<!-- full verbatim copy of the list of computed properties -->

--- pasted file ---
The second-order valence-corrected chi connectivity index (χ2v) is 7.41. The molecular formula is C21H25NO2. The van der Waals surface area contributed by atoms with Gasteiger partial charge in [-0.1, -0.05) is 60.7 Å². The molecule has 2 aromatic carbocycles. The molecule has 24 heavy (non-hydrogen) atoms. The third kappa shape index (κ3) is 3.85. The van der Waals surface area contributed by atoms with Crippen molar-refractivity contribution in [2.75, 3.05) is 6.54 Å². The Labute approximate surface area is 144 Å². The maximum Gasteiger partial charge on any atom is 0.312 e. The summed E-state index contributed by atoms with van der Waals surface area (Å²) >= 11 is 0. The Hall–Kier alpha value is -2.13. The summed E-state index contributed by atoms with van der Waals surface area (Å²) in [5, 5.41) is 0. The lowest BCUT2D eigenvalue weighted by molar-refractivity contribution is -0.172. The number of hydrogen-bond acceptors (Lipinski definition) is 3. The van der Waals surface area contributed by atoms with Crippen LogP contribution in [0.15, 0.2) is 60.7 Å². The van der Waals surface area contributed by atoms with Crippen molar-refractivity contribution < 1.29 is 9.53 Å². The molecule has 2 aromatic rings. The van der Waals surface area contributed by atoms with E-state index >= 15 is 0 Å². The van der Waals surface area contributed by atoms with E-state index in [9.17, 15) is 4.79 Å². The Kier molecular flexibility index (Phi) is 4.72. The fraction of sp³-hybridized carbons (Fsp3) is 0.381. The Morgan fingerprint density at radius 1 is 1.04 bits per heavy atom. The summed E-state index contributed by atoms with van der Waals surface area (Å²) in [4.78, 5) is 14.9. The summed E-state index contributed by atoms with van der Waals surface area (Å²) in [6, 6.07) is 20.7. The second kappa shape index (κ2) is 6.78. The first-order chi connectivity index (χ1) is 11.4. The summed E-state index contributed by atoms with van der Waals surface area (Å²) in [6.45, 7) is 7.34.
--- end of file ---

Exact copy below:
The second-order valence-corrected chi connectivity index (χ2v) is 7.41. The molecular formula is C21H25NO2. The van der Waals surface area contributed by atoms with Gasteiger partial charge in [-0.1, -0.05) is 60.7 Å². The molecule has 2 aromatic carbocycles. The molecule has 24 heavy (non-hydrogen) atoms. The third kappa shape index (κ3) is 3.85. The van der Waals surface area contributed by atoms with Crippen molar-refractivity contribution in [2.75, 3.05) is 6.54 Å². The Labute approximate surface area is 144 Å². The maximum Gasteiger partial charge on any atom is 0.312 e. The summed E-state index contributed by atoms with van der Waals surface area (Å²) >= 11 is 0. The Hall–Kier alpha value is -2.13. The summed E-state index contributed by atoms with van der Waals surface area (Å²) in [5, 5.41) is 0. The lowest BCUT2D eigenvalue weighted by molar-refractivity contribution is -0.172. The number of hydrogen-bond acceptors (Lipinski definition) is 3. The van der Waals surface area contributed by atoms with Crippen LogP contribution in [0.15, 0.2) is 60.7 Å². The van der Waals surface area contributed by atoms with Crippen molar-refractivity contribution < 1.29 is 9.53 Å². The molecule has 2 aromatic rings. The van der Waals surface area contributed by atoms with E-state index >= 15 is 0 Å². The van der Waals surface area contributed by atoms with E-state index in [9.17, 15) is 4.79 Å². The Kier molecular flexibility index (Phi) is 4.72. The fraction of sp³-hybridized carbons (Fsp3) is 0.381. The Morgan fingerprint density at radius 1 is 1.04 bits per heavy atom. The summed E-state index contributed by atoms with van der Waals surface area (Å²) in [4.78, 5) is 14.9. The summed E-state index contributed by atoms with van der Waals surface area (Å²) in [6, 6.07) is 20.7. The second kappa shape index (κ2) is 6.78. The first-order chi connectivity index (χ1) is 11.4. The summed E-state index contributed by atoms with van der Waals surface area (Å²) in [6.45, 7) is 7.34.